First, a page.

The situation in Iraq is sometimes hard to understand without drawing diagrams. Let's diagram the situation in Iraq according to Jill Carroll, a hostage who was recently released.
Voice: Why didn’t they save you?
Carroll: Well, I think the Mujahedeen are very smart and even with all the technology and all the people the American Army has here, they still are better at knowing how to live and work here and more clever, despite all the technology of the American Army, still more clever and better at being here than the American Army, still better at what they do.
Voice: Does this mean anything?
Carroll: I think it makes it very clear, it makes very clear that the Mujahedeen are the ones who will win in the end in this war, I think it makes very clear that even with thousands of troops and airplanes and tanks and guns that that doesn’t mean anything here on the ground in Iraq as it shows over time, maybe how many months over time or however (sic) months are left in the occupation that it’s pretty clear that the Mujahedeen are the ones that will have the victory left at the end of the day. It shows that no matter no matter what Americans try to say is happening here or try to do with all their weapons, they aren’t going to be able to stay here, they’re not going to be able to stop the Mujahedeen and that’s for sure.
That's Jill Carroll's diagram. Let's consider the view of the Belmont Club: that the Sunni insurgency was basically defeated in January, 2006. As I wrote in On the Eve of the Iraqi Elections:
Honest men of the Left must recognize that the US might actually have already won the military battle, a horror in itself; and even worse, might actually win the political fight ahead.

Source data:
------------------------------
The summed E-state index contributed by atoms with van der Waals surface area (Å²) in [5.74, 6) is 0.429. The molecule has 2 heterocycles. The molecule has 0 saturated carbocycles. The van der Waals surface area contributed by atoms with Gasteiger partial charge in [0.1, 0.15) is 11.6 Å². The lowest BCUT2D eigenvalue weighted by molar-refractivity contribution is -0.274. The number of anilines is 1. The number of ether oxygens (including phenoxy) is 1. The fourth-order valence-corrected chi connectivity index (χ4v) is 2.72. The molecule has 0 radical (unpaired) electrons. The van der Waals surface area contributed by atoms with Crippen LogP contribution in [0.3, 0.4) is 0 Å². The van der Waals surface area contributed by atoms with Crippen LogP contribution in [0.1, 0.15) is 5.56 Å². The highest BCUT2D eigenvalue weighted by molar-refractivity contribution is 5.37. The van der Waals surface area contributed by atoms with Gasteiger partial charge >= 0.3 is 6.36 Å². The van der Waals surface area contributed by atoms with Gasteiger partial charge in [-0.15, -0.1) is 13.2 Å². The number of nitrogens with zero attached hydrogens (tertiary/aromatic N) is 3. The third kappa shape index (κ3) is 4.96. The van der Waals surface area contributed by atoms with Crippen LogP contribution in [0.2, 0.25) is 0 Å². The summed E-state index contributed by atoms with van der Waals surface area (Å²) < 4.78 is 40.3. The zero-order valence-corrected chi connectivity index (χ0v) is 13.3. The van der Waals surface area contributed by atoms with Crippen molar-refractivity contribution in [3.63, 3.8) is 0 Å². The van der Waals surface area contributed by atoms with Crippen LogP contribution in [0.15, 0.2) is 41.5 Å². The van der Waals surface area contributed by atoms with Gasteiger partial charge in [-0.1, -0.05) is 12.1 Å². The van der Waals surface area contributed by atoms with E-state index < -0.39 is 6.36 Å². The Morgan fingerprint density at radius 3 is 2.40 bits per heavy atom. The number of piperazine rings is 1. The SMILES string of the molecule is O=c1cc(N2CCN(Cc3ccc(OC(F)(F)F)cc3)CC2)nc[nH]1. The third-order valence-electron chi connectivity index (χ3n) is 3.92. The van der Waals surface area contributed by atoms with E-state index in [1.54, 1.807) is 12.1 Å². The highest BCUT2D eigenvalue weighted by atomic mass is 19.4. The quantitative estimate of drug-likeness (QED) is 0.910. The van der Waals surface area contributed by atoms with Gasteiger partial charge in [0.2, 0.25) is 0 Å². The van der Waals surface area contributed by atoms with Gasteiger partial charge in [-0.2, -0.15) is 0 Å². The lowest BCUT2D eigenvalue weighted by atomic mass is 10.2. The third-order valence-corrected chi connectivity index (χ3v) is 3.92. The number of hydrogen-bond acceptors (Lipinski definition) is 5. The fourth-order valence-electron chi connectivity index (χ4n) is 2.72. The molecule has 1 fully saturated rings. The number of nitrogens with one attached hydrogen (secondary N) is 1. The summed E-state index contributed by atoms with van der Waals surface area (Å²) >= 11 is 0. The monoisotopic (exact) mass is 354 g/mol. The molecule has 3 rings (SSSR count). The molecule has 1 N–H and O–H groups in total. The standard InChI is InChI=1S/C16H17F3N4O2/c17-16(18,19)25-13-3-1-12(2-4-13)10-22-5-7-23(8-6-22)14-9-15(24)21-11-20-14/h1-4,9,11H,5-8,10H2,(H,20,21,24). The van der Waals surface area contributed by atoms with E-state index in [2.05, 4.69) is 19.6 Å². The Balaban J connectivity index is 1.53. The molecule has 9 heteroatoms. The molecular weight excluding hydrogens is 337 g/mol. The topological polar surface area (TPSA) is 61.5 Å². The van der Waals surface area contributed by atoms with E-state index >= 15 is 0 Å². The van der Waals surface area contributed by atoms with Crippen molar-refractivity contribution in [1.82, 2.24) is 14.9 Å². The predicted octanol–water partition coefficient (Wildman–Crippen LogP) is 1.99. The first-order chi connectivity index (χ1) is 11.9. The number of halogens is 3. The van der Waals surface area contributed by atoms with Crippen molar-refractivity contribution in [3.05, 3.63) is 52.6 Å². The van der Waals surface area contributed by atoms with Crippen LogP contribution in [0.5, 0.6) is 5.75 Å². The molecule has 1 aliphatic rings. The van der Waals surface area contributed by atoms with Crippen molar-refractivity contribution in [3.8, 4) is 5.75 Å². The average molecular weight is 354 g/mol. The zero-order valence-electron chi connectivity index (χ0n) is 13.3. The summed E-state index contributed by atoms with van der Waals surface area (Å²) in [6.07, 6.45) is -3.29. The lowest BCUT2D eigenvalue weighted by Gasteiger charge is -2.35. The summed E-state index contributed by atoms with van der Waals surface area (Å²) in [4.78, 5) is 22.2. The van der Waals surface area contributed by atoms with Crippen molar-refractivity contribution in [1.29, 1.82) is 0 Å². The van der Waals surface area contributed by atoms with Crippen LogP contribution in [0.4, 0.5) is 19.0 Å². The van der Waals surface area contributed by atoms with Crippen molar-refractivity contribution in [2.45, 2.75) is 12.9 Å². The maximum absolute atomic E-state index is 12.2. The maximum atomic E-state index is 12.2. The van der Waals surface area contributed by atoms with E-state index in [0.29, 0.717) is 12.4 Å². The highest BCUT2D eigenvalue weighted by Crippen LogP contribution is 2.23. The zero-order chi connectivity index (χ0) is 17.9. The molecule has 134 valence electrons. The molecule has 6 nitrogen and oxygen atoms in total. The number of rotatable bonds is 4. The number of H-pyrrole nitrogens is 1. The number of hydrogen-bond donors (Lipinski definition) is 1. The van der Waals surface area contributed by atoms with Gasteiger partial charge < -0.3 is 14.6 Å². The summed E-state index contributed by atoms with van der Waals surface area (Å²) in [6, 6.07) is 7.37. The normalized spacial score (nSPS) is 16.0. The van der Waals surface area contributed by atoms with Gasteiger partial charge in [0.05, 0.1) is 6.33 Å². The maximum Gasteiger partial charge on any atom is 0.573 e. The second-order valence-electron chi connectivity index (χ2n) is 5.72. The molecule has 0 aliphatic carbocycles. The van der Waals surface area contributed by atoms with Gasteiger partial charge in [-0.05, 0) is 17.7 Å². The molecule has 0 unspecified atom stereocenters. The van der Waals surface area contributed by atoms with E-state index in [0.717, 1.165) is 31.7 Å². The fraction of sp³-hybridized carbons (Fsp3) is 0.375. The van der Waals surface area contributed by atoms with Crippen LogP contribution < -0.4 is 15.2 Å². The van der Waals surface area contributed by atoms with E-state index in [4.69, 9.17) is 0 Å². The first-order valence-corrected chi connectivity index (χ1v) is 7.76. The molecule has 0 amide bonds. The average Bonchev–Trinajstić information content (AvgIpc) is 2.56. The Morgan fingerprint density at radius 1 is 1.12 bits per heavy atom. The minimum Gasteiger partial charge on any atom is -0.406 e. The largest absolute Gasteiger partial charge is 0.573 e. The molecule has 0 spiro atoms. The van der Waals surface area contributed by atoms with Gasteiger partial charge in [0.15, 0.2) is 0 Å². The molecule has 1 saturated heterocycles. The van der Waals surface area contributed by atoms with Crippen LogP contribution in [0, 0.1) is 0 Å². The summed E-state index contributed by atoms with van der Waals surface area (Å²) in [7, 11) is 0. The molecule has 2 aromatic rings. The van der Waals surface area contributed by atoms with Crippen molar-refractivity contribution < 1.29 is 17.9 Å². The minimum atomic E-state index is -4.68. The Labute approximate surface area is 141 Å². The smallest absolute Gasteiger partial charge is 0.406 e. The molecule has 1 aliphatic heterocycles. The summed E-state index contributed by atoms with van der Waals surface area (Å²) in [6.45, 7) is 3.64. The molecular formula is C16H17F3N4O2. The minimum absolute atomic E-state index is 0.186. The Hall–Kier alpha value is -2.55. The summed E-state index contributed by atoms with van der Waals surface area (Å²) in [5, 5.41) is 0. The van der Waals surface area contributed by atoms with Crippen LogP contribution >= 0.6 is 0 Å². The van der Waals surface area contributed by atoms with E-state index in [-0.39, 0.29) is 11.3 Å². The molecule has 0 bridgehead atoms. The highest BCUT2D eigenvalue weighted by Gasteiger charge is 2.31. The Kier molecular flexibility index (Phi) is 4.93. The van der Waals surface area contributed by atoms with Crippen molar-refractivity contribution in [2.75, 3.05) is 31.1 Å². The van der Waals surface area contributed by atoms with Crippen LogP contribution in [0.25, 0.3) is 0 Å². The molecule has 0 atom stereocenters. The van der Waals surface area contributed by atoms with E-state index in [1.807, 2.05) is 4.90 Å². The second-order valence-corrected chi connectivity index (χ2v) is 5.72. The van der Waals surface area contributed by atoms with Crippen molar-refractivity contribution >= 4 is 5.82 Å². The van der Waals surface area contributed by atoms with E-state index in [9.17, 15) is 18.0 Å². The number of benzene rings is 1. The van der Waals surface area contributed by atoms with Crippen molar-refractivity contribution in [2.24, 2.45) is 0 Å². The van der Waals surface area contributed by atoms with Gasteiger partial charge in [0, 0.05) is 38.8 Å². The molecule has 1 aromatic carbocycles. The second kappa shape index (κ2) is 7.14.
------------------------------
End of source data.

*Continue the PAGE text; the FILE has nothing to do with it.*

I repeated this analysis in Crunch Time Again
But my guess is that it's gone from battle-time (operating against insurgent forces) to purge-time (cleaning out hostile factions) and the emphasis has gone from facing the weaker enemy (the Sunni insurgency) to the stronger one: Iran.
I viewed the growth of the Iraqi Army and the campaign against the Sunni insurgencies lines of communications ("The River War") as having militarily defeated the Sunni insurgency. But there was a next phase. The political phase. Let's draw that picture.
The American army has begun to disappear from some cities, and its presence is rare. An Iraqi army has begun to take its place, and this is the real problem that we face ... This enemy, made up of the Shi`a filled out with Sunni agents, is the real danger that we face, for it is [made up of] our fellow countrymen, who know us inside and out. ... These in our opinion are the key to change. I mean that targeting and hitting them in [their] religious, political, and military depth will provoke them to show the Sunnis their rabies . and bare the teeth of the hidden rancor working in their breasts. If we succeed in dragging them into the arena of sectarian war, it will become possible to awaken the inattentive Sunnis as they feel imminent danger and annihilating death at the hands of these Sabeans. Despite their weakness and fragmentation, the Sunnis are the sharpest blades, the most determined, and the most loyal when they meet those Batinis (Shi`a), who are a people of treachery and cowardice.
Zarqawi's assessment, as I understand it, it is fundamentally identical to my own. The insurgency had no chance of defeating the US on the battlefield. However, if he could plunge Iraq into a sectarian conflict, he could yet win the political war where he had lost the military conflict.
Finally, let's look at the picture that is usually trumpeted in the popular press twenty four hours a day, which normally consists of the same stories -- 'today two American soldiers died, bring the number of deaths to' or 'newly discovered memos show that in the days leading up to the war' or 'defects in body armor have shown that' -- with variations for dates. It is almost intentionally repetitive, designed to convey a narrative that has no sense; no beginning; no end. Graphically it looks like this.